The plurality of substantially spherical aggregates of meshed material 202 perform the quieting of the gas/liquid flow rapidly and with minimum or reduced height so as to meet the overall needs of the tactical laser weapon.

The present invention performs the desired gas/liquid separation and flow quieting under conditions meeting the requirements of a COIL device by using multiple layers of substantially spherical aggregates of meshed material 202. Such substantially spherical aggregates of meshed material may be similar to that used for personal hygiene (e.g., bathing) and commercially available under the term “loofa”. The application of these substantially spherical aggregates of meshed material is unique to the present invention.

In one embodiment, the substantially spherical aggregates of meshed material include a metal or plastic structure. The metal may be selected from the group consisting of steel, aluminum, copper, titanium, tantalum, brass, nickel, and alloys thereof.

The substantially spherical aggregates of meshed material perform one or more of seven important steps for the gas/liquid separation process: (1) intercepting the intense jets of gas/liquid flow with minimal “splash-back”; (2) reducing the momentum of the jets; (3) spreading the flow so as to reduce the average velocity of the gas/liquid flow; (4) separating the liquid and gases; (5) coalescing the liquid jets into a homogeneous mass without trapping gas in the liquid; (6) expelling the gas from the liquid without causing entrainment of liquid in the gas stream; and (7) incorporating the coalesced jets into a liquid pool without further entrainment of liquid. As the liquid and gas flow through the spherical aggregates of meshed material, bubbles of gas move toward the sidewalls of the separator housing and the gas is continuously vented.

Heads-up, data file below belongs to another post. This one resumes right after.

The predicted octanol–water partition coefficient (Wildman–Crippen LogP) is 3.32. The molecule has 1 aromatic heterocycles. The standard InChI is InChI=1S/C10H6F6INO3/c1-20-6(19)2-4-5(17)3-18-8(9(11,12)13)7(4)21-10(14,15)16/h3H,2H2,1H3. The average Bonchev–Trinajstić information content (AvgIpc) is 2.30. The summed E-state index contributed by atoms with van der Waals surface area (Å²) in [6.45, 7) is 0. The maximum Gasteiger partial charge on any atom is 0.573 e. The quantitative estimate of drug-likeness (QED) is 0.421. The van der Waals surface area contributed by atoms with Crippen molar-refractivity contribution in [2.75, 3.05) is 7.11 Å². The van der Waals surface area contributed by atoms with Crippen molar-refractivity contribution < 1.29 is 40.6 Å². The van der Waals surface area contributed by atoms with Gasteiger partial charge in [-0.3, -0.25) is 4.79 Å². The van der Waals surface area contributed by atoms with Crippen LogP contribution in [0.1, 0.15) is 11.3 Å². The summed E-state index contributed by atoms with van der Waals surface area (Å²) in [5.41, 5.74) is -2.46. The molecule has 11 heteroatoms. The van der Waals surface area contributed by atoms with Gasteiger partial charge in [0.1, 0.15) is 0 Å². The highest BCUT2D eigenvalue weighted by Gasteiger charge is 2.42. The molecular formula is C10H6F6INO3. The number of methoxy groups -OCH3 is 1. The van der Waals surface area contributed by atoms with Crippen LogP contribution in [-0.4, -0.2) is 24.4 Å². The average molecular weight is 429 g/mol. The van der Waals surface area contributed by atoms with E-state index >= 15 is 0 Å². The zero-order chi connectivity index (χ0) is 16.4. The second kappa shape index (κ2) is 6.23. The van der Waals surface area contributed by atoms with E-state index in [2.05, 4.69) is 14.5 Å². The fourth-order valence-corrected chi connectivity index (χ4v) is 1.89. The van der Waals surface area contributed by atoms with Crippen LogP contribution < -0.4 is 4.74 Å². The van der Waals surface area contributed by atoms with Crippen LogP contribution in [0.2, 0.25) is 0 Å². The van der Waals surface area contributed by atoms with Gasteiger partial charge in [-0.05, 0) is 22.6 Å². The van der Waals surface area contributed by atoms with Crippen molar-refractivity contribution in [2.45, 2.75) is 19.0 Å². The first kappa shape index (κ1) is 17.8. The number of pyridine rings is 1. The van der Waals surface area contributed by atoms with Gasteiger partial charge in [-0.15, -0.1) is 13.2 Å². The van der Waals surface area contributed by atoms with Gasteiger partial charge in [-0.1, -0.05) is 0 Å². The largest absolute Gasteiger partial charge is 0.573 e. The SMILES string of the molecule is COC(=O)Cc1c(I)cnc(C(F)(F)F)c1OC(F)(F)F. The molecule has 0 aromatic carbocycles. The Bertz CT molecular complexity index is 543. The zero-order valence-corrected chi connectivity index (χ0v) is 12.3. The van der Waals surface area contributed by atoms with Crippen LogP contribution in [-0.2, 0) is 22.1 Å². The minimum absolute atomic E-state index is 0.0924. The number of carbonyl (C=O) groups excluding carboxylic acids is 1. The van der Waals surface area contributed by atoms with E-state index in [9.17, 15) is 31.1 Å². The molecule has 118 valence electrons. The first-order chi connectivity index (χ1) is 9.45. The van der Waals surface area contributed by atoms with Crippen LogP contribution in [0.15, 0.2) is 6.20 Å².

In one example, a thickness “H” of the multiple layers of substantially spherical aggregates of meshed material is controlled to achieve a desired level of momentum shedding, and in one example, has a thickness H between about 10 cm and about 20 cm. The thickness should be kept sufficiently short such that the flow does not flood the channels and foam over the top of the ribbed layers. The plurality of substantially spherical aggregates may occupy a volume between about 1.5 liters and about 3.0 liters. As more weight is provided over the bottom layers of meshed material than the top layers, the substantially spherical aggregates of meshed material may become more compressed from the top layer to the bottom layer. The layers of meshed material having different compression levels may provide different functionality for the gas/liquid separation process.